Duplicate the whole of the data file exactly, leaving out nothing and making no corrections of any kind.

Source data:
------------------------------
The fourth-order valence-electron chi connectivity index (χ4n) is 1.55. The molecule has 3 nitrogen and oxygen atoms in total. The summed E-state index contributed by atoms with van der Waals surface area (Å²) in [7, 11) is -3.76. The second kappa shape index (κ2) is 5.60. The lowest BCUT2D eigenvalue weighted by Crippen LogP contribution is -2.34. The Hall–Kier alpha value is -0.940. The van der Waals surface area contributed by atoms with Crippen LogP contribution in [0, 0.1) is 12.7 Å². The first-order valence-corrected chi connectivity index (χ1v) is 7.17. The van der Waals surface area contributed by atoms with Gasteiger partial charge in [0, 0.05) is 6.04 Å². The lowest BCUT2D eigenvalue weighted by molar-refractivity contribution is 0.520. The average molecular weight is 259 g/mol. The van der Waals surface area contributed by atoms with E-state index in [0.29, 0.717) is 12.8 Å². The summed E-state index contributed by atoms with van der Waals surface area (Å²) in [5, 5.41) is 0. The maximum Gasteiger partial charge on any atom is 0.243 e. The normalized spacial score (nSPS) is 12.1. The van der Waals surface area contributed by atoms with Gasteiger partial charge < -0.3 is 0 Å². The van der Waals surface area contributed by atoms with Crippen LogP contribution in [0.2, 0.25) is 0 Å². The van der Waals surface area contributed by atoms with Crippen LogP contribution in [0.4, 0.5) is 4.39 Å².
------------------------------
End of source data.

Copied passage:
The fourth-order valence-electron chi connectivity index (χ4n) is 1.55. The molecule has 3 nitrogen and oxygen atoms in total. The summed E-state index contributed by atoms with van der Waals surface area (Å²) in [7, 11) is -3.76. The second kappa shape index (κ2) is 5.60. The lowest BCUT2D eigenvalue weighted by Crippen LogP contribution is -2.34. The Hall–Kier alpha value is -0.940. The van der Waals surface area contributed by atoms with Crippen LogP contribution in [0, 0.1) is 12.7 Å². The first-order valence-corrected chi connectivity index (χ1v) is 7.17. The van der Waals surface area contributed by atoms with Gasteiger partial charge in [0, 0.05) is 6.04 Å². The lowest BCUT2D eigenvalue weighted by molar-refractivity contribution is 0.520. The average molecular weight is 259 g/mol. The van der Waals surface area contributed by atoms with E-state index in [0.29, 0.717) is 12.8 Å². The summed E-state index contributed by atoms with van der Waals surface area (Å²) in [5, 5.41) is 0. The maximum Gasteiger partial charge on any atom is 0.243 e. The normalized spacial score (nSPS) is 12.1. The van der Waals surface area contributed by atoms with Gasteiger partial charge < -0.3 is 0 Å². The van der Waals surface area contributed by atoms with Crippen LogP contribution in [0.2, 0.25) is 0 Å². The van der Waals surface area contributed by atoms with Crippen LogP contribution in [0.4, 0.5) is 4.39 Å².